How was it before?
In the traditional design model, you have done your best from start to finish to achieve the goal flickering in the distance. It was far, lots of dots to combine, but all were going in the same direction. The problem arose when, after a few months of work, it turned out that the client meant something completely different, and your dedicated work was…. in short, not needed.
In such situations, there is usually a wave of mutual accusations in the project team: “You should have written the requirements better”, “You should have coded better”, “You should have tested differently” etc.
The whole team became frustrated.
How can it be?
In the agile model of work, you encounter such situations every day, but you are mentally ready for them, you can adapt them as something normal, and accept the change.
A bit like in this joke:
Two friends meet. One confesses to the other that he wets himself at night. A friend recommends him a great psychologist, a well-known specialist. After some time of therapy, colleagues meet again and the guy recommending psychological help asks:
- Have you been to a psychologist?
- I was.
- How are you now?
- Did you stop getting wet at night?
- No, but now I’m proud of it!
And that’s a bit like Agile. The point is not that after adopting a new way of working, it will magically change the project. On the contrary, not only the team, but most of all the client will learn to live with small failures and constant change. Sometimes expensive ones.
The agile approach to work can help both – the project teams and the clients – understand that no one can predict market needs. No matter how hard we try – often the planning effect differs significantly from the final product, and it is influenced not only by our willingness or the ability to work in a team but above all by the budget, software, or market limitations.
We have to accept it and learn to live with it. At the same time, agility does not have to apply only to the team, but also to the entire company and all its employees.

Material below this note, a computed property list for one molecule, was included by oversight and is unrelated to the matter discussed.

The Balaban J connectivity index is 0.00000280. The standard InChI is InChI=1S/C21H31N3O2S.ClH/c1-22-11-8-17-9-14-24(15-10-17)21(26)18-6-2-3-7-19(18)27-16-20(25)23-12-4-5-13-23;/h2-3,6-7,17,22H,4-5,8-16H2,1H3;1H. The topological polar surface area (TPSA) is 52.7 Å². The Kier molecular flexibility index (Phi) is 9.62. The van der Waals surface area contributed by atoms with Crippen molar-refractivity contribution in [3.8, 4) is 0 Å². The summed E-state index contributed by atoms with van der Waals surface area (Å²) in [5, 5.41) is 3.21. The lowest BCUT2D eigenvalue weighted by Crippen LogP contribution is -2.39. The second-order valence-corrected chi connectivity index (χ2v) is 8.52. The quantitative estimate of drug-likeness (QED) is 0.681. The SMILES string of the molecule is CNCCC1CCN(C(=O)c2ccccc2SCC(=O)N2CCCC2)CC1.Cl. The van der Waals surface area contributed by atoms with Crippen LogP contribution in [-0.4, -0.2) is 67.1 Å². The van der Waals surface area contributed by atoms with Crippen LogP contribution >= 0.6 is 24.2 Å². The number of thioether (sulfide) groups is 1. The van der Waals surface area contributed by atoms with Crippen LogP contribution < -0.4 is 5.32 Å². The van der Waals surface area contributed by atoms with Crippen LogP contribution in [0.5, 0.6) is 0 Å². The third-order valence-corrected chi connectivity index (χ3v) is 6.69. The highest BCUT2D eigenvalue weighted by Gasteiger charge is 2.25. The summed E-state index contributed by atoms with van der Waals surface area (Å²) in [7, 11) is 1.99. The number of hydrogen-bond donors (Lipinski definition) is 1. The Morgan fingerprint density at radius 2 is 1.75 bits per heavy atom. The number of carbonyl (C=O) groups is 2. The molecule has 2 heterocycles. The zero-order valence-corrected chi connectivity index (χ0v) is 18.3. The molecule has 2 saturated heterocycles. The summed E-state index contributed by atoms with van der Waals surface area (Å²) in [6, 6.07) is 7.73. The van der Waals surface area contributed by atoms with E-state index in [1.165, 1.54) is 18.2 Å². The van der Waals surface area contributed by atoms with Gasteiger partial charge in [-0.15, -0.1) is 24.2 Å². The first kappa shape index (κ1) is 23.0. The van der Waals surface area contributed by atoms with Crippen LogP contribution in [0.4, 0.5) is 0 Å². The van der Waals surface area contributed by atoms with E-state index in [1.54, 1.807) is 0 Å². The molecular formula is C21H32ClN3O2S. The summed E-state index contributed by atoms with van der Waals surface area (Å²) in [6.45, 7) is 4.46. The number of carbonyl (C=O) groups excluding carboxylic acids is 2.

In the above context, is the sentence I heard in one organization true:
“We are an agile organization because we switched to remote work during the pandemic.”
Survival – This is not agility.
Agility comes from willingness, from trial and error, not from a panicked attempt to save what you can. Moreover, adapting new things to evolve, maintaining positive trends, learning from mistakes, and adapting, not blindly returning to “what was before” – this is what, in my opinion, agility is.
Besides, it takes time to implement a different organizational culture and way of working.
If a given organization, a given project team, decides to evolve from a traditional model to a lighter one, they need time. It is not to be expected that the Agile – Fairy will come and use a magic spell to heal all the problems that have plagued the project for months or years.
Is it then worth adapting the change?
In 9 out of 10 cases I will say yes.
However, it cannot be done by force, or just because it is fashionable. A different approach to software development, recruiting, or treating an employee should be the result of evolution and the real need of the company and not a trick.
How is your organization like? Do you work in Agile?